Cindy Gordon is the VP of People at Policygenius, which is based in NYC and was recently named one of the best places to work by Inc. Magazine for the second year in a row (and Rover’s list of best dog-friendly companies!). Previously, Cindy was Head of People at Oscar, scaling the company from 80 to 545 full-time employees in 1.5 years. She spent 10+ years at McKinsey & Company in roles spanning HR/benefits, recruiting, and professional development. In her spare time, she runs a fashion consulting business and takes orders from her ferocious Yorkie-poo, Bert. She spoke to us recently about how she marries people process with people philosophy.
1. Let purpose precede process.
At many companies, the HR function has been relegated to a more transactional entity. In order to be a strategic business function — which it absolutely is — make HR about leading with purpose before process. Translating philosophy into process aids in understanding the needs of the organization to give the “why” behind the action. Putting those concepts into practice can be tricky though, so making minor tweaks — like with language — can be a pretty powerful way of shifting how people think about something.
In lieu of using the phrase “people processes” for building out our people programs, we use the term “diversified big hug strategy” — which packages together a number of micro-actions to appeal to a variety of perspectives to shift behavior. One of our strategic goals as a people team for 2019 is retention; which is clearly a very nebulous goal. With retention efforts, there's not one approach that is going to work for everyone at our scaling company. To move the needle, we are running a number of projects — but we also need to make sure that we’re tying back those efforts to our north star goal to tell the bigger story.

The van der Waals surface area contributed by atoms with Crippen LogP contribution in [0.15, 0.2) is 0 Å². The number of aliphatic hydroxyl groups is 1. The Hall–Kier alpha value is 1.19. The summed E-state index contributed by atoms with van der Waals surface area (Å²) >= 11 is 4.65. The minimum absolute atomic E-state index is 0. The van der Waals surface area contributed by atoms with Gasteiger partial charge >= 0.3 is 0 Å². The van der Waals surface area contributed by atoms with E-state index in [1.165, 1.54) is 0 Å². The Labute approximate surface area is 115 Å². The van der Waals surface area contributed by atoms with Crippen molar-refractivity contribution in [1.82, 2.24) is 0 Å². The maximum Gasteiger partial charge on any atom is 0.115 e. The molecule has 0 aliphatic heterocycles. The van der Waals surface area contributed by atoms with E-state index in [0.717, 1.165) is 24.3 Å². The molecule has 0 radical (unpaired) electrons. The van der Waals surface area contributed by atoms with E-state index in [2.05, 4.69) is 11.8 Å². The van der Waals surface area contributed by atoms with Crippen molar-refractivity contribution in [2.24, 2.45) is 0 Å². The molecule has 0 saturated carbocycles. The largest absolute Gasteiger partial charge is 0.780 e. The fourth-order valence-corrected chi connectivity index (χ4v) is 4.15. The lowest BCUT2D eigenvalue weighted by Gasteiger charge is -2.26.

For example, one goal we might tie to retention is boosting higher participation rates at company-sponsored community-building events. If we want to increase employee engagement at events, there are a variety of ways to attract our team members to the events. Some people are going to meet new colleagues, some are going for the event itself, and others simply want to catch up with some old pals. We also have a “Culture Club,” made up of passionate employees from across the company, who take part in the brainstorming, planning, and execution of our events. If we were to focus on just one approach, certain groups would surely fall through the cracks.
It would be a shame to try one thing and say, “Well, we tried that and it didn't work. Too bad.” It is much more rewarding to giving employees the “why” and then help them find opportunities to engage.
2. Do deep dives to understand why a program or process isn’t working.
There's a lot of data on the hiring side, but when it comes to other parts of HR, sometimes you have to get a little creative to figure out how you want to measure success — especially when it comes to shifting organizational behavior. If we go back to our goal of boosting participation rates, we dig into event attendance to identify gaps and successes based on team, level, and role. We may also approach individuals or do focus groups to collect more context so we can iterate on our programming.